The Australian Motoring Enthusiast Party's Ricky Muir listens on as Palmer United Party leader Clive Palmer addresses the National Press Club in Canberra, Tuesday, Nov. 12, 2013.
The Australian Motoring Enthusiast Party's Ricky Muir listens on as Palmer United Party leader Clive Palmer addresses the National Press Club in Canberra, Tuesday, Nov. 12, 2013. AAP Image - Alan Porritt

Truckers' lives on the line as Muir moves to act

A KEY Senate crossbencher has lent his support to a transport union-led campaign to stop the Abbott Government repealing a road safety tribunal, amid claims the pressure placed on truckers to meet strict delivery deadlines is causing un-counted deaths on Australian roads.

Crossbencher Australian Motorists Enthusiasts Party Senator Ricky Muir, Labor Senator Glenn Sterle and Liberal Chris Back have put their support behind the Transport Workers' Union campaign to save the Road Safety Remuneration Tribunal.

The tribunal, TWU assistant secretary Michael Kaine said, was crucial to preventing mounting pressure being placed on truck drivers to meet "unrealistic deadlines".

Mr Kaine said the government's plans, as part of its agenda to cut "red tape", was preparing to axe the tribunal.

He told APN the tribunal was the only body with the power to intervene when big transport clients like the retail sector "use economic pressure to force faster deliveries at the expense of safe and fair conditions for truck drivers".

The tribunal is currently part way through several key consultation processes over the deadlines for truck drivers, safety issues and negotiations between drivers and the larger clients, with official decisions expected later this year.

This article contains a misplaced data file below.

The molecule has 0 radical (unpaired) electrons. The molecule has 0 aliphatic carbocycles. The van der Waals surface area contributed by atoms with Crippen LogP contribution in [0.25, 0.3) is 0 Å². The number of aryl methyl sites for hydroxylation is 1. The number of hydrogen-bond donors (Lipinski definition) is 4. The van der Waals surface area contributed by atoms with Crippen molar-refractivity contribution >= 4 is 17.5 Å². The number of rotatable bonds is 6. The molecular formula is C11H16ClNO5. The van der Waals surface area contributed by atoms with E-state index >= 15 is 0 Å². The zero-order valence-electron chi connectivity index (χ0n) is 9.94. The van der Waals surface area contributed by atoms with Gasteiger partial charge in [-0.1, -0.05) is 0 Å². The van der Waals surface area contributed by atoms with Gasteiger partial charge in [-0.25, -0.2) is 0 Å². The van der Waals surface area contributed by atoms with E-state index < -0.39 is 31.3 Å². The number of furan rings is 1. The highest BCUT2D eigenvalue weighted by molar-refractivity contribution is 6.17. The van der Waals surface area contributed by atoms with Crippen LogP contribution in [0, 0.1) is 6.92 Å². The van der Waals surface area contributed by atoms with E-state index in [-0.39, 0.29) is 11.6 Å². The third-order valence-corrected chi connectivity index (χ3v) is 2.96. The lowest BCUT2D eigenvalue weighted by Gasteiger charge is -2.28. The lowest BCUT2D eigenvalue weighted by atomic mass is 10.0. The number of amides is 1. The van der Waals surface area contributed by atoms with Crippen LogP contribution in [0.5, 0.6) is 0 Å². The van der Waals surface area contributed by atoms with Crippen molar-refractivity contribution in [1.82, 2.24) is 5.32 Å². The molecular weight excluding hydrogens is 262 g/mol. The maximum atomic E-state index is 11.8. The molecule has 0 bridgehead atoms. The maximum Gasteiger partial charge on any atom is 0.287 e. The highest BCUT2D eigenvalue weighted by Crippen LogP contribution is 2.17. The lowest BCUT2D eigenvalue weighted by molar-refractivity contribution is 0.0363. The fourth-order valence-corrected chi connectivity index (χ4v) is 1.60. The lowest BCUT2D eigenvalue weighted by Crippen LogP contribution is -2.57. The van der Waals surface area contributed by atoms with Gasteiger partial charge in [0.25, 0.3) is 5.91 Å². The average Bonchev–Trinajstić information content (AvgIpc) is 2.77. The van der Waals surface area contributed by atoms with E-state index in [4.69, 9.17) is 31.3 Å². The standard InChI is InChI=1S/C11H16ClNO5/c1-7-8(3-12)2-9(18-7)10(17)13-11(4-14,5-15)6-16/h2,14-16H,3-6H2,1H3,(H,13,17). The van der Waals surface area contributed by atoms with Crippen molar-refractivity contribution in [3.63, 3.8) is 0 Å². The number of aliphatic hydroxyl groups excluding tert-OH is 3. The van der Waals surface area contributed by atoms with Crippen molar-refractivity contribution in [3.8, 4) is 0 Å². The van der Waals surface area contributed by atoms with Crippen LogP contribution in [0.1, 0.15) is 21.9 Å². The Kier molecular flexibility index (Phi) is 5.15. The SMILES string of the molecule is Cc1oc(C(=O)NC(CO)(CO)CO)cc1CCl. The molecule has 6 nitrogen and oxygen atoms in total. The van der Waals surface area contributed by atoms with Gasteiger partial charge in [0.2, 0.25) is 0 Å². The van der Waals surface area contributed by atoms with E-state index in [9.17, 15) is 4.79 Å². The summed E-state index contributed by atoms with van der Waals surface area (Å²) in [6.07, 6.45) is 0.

While not pointing the finger at any particular practice between retailers and particularly owner-operator truck drivers, Mr Kaine said the tribunal was contributing to road safety by ensuring load limits, speed limits and delivery times stayed "reasonable".

"When drivers aren't paid enough to maintain their vehicles or earn a living wage, they are forced to drive too fast, skip breaks or carry overweight loads just to survive," he said.

While Mr Kaine, Sen Muir and others met in Canberra last week to discuss the campaign, APN understands they did not approach Employment Minister Senator Eric Abetz, who is responsible for the tribunal.

Rather, the group called on the government to abandon the plans to axe the tribunal, citing new polling data commissioned by the union which showed some 73% of the 1000-odd people surveyed believed big companies should be held to account if placing such pressures on truck drivers.

The poll also found of those asked about the tribunal, some 62% supported retaining it, and 43% of respondents wanted its powers strengthened to help maintain road safety.

Sen Muir said he was supporting the campaign in the hope retaining the tribunal would mean "fewer deaths on Australian roads".

While the government has plans to abolish the tribunal, which would need to be legislated and pass the parliament before it could be repealed, no repeal legislation has yet been introduced to the parliament. - APN NEWSDESK



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